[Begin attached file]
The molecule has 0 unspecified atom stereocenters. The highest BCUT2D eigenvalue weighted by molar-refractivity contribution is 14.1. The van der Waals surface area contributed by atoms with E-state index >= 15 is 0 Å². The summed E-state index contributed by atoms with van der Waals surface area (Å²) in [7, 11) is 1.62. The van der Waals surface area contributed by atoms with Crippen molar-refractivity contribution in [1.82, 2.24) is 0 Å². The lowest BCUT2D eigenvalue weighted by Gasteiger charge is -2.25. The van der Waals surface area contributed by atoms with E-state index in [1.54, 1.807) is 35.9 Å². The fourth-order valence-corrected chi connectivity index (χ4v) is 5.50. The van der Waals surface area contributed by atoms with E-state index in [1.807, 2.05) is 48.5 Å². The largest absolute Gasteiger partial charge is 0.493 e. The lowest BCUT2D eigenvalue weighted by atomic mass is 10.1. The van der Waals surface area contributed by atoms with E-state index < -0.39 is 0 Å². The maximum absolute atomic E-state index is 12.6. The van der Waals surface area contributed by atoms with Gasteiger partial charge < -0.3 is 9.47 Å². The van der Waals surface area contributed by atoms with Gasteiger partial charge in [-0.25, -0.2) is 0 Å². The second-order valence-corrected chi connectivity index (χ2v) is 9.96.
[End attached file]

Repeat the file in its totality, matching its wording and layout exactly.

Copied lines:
The molecule has 0 unspecified atom stereocenters. The highest BCUT2D eigenvalue weighted by molar-refractivity contribution is 14.1. The van der Waals surface area contributed by atoms with E-state index >= 15 is 0 Å². The summed E-state index contributed by atoms with van der Waals surface area (Å²) in [7, 11) is 1.62. The van der Waals surface area contributed by atoms with Crippen molar-refractivity contribution in [1.82, 2.24) is 0 Å². The lowest BCUT2D eigenvalue weighted by Gasteiger charge is -2.25. The van der Waals surface area contributed by atoms with E-state index in [1.54, 1.807) is 35.9 Å². The fourth-order valence-corrected chi connectivity index (χ4v) is 5.50. The van der Waals surface area contributed by atoms with E-state index in [1.807, 2.05) is 48.5 Å². The largest absolute Gasteiger partial charge is 0.493 e. The lowest BCUT2D eigenvalue weighted by atomic mass is 10.1. The van der Waals surface area contributed by atoms with E-state index < -0.39 is 0 Å². The maximum absolute atomic E-state index is 12.6. The van der Waals surface area contributed by atoms with Gasteiger partial charge < -0.3 is 9.47 Å². The van der Waals surface area contributed by atoms with Gasteiger partial charge in [-0.25, -0.2) is 0 Å². The second-order valence-corrected chi connectivity index (χ2v) is 9.96.